If you want to add banking stocks to your investment portfolio, you’ll probably think of the big high street banks.
But they aren’t the only choice for UK investors. The recent performance of some smaller banks suggests to me that they could be superior investments.
Underlying pre-tax profit rose by 21% to £167.7m in 2017 at buy-to-let mortgage specialist OneSavings Bank (LSE: OSB), beating market forecasts.
The group’s underlying earnings rose by 23% to 51.1p, ahead of consensus forecasts for 48.1p per share. This supported a 22% increase in the dividend, which rose to 12.8p per share.
Despite these solid figures, shares in the bank — which trades as Kent Reliance — fell slightly this morning.
This fall was caused by the bank’s warning of “a significant increase in operating costs in 2018”. However, I don’t think investors need to be too concerned. As I’ll explain, I believe this bank remains well-positioned for growth.
This sector does face some headwinds. Recent new rules for buy-to-let landlords have made the business tougher, and the market is shrinking. Banks also face additional regulatory costs, which OneSavings estimates at £7m in 2018.
Funding costs for new lending may also rise this year, as a government-backed cheap funding scheme has now closed. This could result in higher interest rates on savings accounts in 2018.
I’m still positive
OneSavings’ after-tax profits have risen from just £9.1m in 2012 to £126.9m in 2017. This growth process continued last year, when the bank’s loan book grew by 23% to £7.3bn.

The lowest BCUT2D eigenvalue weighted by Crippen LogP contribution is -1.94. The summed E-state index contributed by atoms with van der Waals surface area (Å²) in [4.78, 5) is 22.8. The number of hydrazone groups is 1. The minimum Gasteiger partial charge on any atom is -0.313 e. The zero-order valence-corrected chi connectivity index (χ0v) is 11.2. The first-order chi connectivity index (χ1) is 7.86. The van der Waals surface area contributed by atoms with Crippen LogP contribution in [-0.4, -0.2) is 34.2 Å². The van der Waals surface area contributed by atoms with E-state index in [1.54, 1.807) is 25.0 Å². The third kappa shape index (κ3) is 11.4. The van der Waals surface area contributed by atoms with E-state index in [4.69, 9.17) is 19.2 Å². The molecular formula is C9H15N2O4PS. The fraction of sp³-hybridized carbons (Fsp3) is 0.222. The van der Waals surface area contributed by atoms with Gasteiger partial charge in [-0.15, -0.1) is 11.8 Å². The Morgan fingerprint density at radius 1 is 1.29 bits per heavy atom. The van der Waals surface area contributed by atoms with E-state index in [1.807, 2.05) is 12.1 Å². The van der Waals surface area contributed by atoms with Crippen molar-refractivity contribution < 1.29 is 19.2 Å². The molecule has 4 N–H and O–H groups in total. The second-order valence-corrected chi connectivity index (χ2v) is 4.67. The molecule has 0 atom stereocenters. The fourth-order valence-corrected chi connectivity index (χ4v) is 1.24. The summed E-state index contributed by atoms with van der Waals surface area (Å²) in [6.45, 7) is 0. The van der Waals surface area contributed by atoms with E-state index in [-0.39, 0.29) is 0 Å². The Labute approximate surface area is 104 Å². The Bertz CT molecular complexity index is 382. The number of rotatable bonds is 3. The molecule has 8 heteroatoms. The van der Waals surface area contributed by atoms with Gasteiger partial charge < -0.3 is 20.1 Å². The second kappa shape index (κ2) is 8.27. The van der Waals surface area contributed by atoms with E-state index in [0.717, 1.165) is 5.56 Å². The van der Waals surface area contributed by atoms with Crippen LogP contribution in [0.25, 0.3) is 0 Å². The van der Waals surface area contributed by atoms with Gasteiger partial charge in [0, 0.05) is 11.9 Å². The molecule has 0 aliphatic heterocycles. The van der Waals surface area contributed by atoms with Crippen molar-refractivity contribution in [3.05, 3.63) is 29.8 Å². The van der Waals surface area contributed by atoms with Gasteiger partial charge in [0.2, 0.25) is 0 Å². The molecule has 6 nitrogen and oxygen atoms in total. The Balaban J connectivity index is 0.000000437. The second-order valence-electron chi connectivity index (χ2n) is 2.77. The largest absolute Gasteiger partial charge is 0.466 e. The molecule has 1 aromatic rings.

So far, loan quality appears to remain high. The bank’s loss ratio on loans improved from 0.16% to 0.07% last year. Return on equity — an important measure of profitability — remained high at 28%, albeit down by 1% from 2016.
Trading at 390p, these shares look expensive compared to their net asset value, which I estimate at 238p per share. But the bank’s high return on equity means that the shares trade on just 8 times forecast earnings with a yield of 3.3%. I believe further gains are likely, despite the headwinds facing the business.
A better alternative?
OneSavings Bank isn’t the only specialist lender that’s performing well. One rival is Paragon Banking Group (LSE: PAG), which focuses on buy-to-let, commercial loans and motor finance.
Like OneSavings, Paragon gets much of its funding from the retail market, where it offers a competitive range of savings accounts. Funding from deposits doubled to £3.6bn last year, indicating good consumer demand for savings products, even at low interest rates.
What caught my eye was Paragon’s apparent combination of balance sheet strength and rapid growth. Total lending rose by 28% to £1,853.4m last year. This lifted earnings by 6.4% to 43.1p per share and boosted the group’s return on tangible equity to 13.4%.
Although the group’s return on equity is lower than that of OneSavings, Paragon’s CET1 ratio — an important measure of strength — is higher, at 15.9% versus 13.7%. Shareholders also receive a more generous level of income, as the policy from 2018 is to pay out 40% of earnings as dividends, compared to 25% at OneSavings.
Paragon shares currently trade on a forecast P/E of 10.6 and offer a prospective yield of 3.7%. If you’re interested in building a market-beating portfolio, I believe both of these stocks deserve a closer look.
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Roland Head has no position in any of the shares mentioned. The Motley Fool UK has no position in any of the shares mentioned. Views expressed on the companies mentioned in this article are those of the writer and therefore may differ from the official recommendations we make in our subscription services such as Share Advisor, Hidden Winners and Pro. Here at The Motley Fool we believe that considering a diverse range of insights makes us better investors.